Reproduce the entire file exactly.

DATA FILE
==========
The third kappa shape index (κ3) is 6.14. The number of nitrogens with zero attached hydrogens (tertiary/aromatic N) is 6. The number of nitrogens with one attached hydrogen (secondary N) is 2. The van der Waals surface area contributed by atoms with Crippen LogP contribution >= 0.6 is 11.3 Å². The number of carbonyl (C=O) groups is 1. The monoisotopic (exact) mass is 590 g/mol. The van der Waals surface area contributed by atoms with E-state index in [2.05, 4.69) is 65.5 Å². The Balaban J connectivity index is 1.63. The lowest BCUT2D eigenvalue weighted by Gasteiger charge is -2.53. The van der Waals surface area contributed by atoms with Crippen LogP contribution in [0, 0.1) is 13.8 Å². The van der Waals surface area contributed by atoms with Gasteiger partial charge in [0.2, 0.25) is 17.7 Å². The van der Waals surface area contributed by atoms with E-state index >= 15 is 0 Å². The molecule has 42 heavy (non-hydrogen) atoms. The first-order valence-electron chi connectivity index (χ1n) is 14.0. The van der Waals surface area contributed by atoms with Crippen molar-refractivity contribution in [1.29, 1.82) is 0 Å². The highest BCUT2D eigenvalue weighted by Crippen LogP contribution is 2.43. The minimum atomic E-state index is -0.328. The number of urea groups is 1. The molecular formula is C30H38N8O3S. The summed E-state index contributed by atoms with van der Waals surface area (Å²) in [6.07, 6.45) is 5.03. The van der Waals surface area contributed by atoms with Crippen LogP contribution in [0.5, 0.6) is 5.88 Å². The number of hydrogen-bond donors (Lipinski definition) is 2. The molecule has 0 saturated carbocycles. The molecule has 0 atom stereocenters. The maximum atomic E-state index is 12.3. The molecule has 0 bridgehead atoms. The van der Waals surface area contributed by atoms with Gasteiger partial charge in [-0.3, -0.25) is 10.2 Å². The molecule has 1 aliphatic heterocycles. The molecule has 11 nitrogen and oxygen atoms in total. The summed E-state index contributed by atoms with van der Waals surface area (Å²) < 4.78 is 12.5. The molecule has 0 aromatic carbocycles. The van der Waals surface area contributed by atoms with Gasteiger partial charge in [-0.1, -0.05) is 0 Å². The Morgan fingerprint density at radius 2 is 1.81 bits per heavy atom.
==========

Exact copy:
The third kappa shape index (κ3) is 6.14. The number of nitrogens with zero attached hydrogens (tertiary/aromatic N) is 6. The number of nitrogens with one attached hydrogen (secondary N) is 2. The van der Waals surface area contributed by atoms with Crippen LogP contribution >= 0.6 is 11.3 Å². The number of carbonyl (C=O) groups is 1. The monoisotopic (exact) mass is 590 g/mol. The van der Waals surface area contributed by atoms with E-state index in [2.05, 4.69) is 65.5 Å². The Balaban J connectivity index is 1.63. The lowest BCUT2D eigenvalue weighted by Gasteiger charge is -2.53. The van der Waals surface area contributed by atoms with Crippen LogP contribution in [0, 0.1) is 13.8 Å². The van der Waals surface area contributed by atoms with Gasteiger partial charge in [0.2, 0.25) is 17.7 Å². The van der Waals surface area contributed by atoms with E-state index >= 15 is 0 Å². The molecule has 42 heavy (non-hydrogen) atoms. The first-order valence-electron chi connectivity index (χ1n) is 14.0. The van der Waals surface area contributed by atoms with Crippen molar-refractivity contribution in [1.29, 1.82) is 0 Å². The highest BCUT2D eigenvalue weighted by Crippen LogP contribution is 2.43. The minimum atomic E-state index is -0.328. The number of urea groups is 1. The molecular formula is C30H38N8O3S. The summed E-state index contributed by atoms with van der Waals surface area (Å²) in [6.07, 6.45) is 5.03. The van der Waals surface area contributed by atoms with Crippen LogP contribution in [0.5, 0.6) is 5.88 Å². The number of hydrogen-bond donors (Lipinski definition) is 2. The molecule has 0 saturated carbocycles. The molecule has 0 atom stereocenters. The maximum atomic E-state index is 12.3. The molecule has 0 bridgehead atoms. The van der Waals surface area contributed by atoms with Gasteiger partial charge in [-0.3, -0.25) is 10.2 Å². The molecule has 1 aliphatic heterocycles. The molecule has 11 nitrogen and oxygen atoms in total. The summed E-state index contributed by atoms with van der Waals surface area (Å²) < 4.78 is 12.5. The molecule has 0 aromatic carbocycles. The van der Waals surface area contributed by atoms with Gasteiger partial charge in [-0.1, -0.05) is 0 Å². The Morgan fingerprint density at radius 2 is 1.81 bits per heavy atom.